Dec. 20.
Kensington.
Royal warrant reciting the 20th Act of the last session of the current parliament [of Scotland], entitled 'Act for settling the communication of trade' and appointing the persons mentioned in the foregoing list to be commissioners for settling the communication of trade. (The 'Act for settling the communication of trade' is printed in The Acts of the Parliaments of Scotland, X, p. 176.) [Ibid. pp. 68–70.]
Dec. 20.
Kensington.
Royal warrant to Patrick, earl of Marchmont, the chancellor; Sir Hugh Dalrymple, president of the college of justice, and the rest of the senators; reciting that, in the last session of the current parliament [of Scotland], several advocates, who had not qualified within the time prescribed by law, applied to the commissioner and the estates of parliament to be received: that their case had been remitted to a committee; and that, upon report thereof, parliament recommended them to the King. The warrant requires that such of the advocates as shall apply before March 1st next be admitted to qualify themselves. [Ibid. pp. 70–71.]
Dec. 20.
Whitehall.
Proceedings upon the petition of John Francis and Thomas Spire of Ewelme; setting forth that they are very poor and old, and are now supported out of the Poors' Stock of the said parish. They pray to be admitted into two almsmens' places now vacant in his Majesty's hospital at Ewelme. Granted. [S.P.44. 238. p. 271.]
Dec. 21.
Whitehall.
W. Popple to John Ellis. Upon receipt of Mr. Secretary Vernon's letter yesterday the Council of Trade ordered me to press Col. Fletcher for his answer; which I did, and received a letter from him whereof I enclose a copy. [S.P.32. 11. ff. 56–57.]
Enclosure. [Copy of a letter, dated Dec. 20th, 1698, from Ben. Fletcher to Mr. Popple.] I shall very soon be ready to attend their lordships. But, hearing a ship is in the Downs from New York, I have hopes of some papers by her, that may be useful to me in some of the nineteen heads that I am to answer unto. (Cf. Cal. S.P., America and West Indies, 1697–98, No. 1065.) [Ibid. ff. 58–59.]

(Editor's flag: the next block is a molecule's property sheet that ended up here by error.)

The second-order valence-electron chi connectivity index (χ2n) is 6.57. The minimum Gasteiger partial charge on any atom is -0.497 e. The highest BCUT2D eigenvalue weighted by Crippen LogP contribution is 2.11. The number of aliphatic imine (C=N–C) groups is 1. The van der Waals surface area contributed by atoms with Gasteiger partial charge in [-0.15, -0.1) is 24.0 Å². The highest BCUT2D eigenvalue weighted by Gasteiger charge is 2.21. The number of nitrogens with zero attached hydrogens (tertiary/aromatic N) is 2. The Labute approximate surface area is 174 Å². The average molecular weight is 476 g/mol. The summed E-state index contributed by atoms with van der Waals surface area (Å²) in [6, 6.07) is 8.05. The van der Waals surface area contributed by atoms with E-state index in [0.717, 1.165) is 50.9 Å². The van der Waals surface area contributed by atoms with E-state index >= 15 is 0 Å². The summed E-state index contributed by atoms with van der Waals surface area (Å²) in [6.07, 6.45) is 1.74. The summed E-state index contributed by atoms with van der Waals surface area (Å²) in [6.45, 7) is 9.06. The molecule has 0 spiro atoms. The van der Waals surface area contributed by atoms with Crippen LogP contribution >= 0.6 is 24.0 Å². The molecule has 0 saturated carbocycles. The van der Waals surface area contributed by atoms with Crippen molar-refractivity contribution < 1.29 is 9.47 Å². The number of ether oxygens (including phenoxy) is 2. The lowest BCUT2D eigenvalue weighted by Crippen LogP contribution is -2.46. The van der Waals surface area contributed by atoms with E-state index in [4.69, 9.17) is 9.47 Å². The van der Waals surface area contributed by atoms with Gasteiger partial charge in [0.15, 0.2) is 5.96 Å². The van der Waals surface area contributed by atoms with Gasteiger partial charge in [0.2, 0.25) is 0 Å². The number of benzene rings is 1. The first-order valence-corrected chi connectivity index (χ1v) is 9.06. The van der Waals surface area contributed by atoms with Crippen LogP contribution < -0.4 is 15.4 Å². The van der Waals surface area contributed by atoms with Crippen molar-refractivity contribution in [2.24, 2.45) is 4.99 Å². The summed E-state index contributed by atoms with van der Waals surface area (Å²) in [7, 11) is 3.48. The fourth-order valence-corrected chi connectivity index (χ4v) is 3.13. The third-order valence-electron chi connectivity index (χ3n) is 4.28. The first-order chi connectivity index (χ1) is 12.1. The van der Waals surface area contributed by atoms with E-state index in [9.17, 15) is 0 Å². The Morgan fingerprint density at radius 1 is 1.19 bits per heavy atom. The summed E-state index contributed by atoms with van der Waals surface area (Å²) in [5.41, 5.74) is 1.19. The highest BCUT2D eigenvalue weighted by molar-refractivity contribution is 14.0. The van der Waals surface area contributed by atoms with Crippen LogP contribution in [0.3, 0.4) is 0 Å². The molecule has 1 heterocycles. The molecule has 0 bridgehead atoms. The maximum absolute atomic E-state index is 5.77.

Dec. 21.
Whitehall.
Proceedings upon the petition of Henry Dowdall, late of Brownstown, in Ireland; setting forth that he is outlawed on account of the late rebellion, and his estate granted to the earl of Albemarle. He is willing to apply himself to labour and industry, but is discouraged by the outlawry, whereby his life is in continual danger. He prays for pardon as to life only. Referred to the Lords Justices of Ireland. [S.P.44. 238. p. 270.]
Dec. 21. Post warrant for Richard Hayward, and a guide, to Holyhead. [S.P.44. 387. p. 157.]
Dec. 22.
Whitehall.
Proceedings upon the petition of Sir Wm. Villiers, bart.; setting forth that, upon an account passed by the Treasury on May 30, 1695, there remains due to him £1,875 8s. 11d., expended by him in buying horses, coaches, etc., relating to the extraordinary service in the stables of the late king in 1688, "which have been spent in his present Majesty's service, since his happy arrival." He prays an order for payment. Referred to the Treasury. [S.P.44. 238. p. 271.]
Dec. 22.
Whitehall.
Lord Seafield to the Lord Provost of Edinburgh. It is his Majesty's pleasure that your lordship with all convenient diligence call a convention of the royal burghs, for ratifying the contract, settling the staple port in the town of Camphire, signed by Sir Andrew Kennedy of Clouburn, his Majesty's resident in the Netherlands and conservator of the privileges of the Scots nation there, as having commission from the royal burghs, and by the commissioners of the magistrates of Camphire, and ratified by the States of Zeland. It is fit that the same should be also ratified by a convention of burghs: and they cannot but be convinced that there are many privileges granted to them by the contract which they could not have expected in any other place of the United Provinces. And his Majesty, who is marquis of Camphire, will cause preserve to the nation all the privileges, that are granted to them by the contract, unviolable. Your lordship will acquaint me how soon the convention can meet, that his Majesty may give further directions. [S.P.57. 17. p. 71–72.]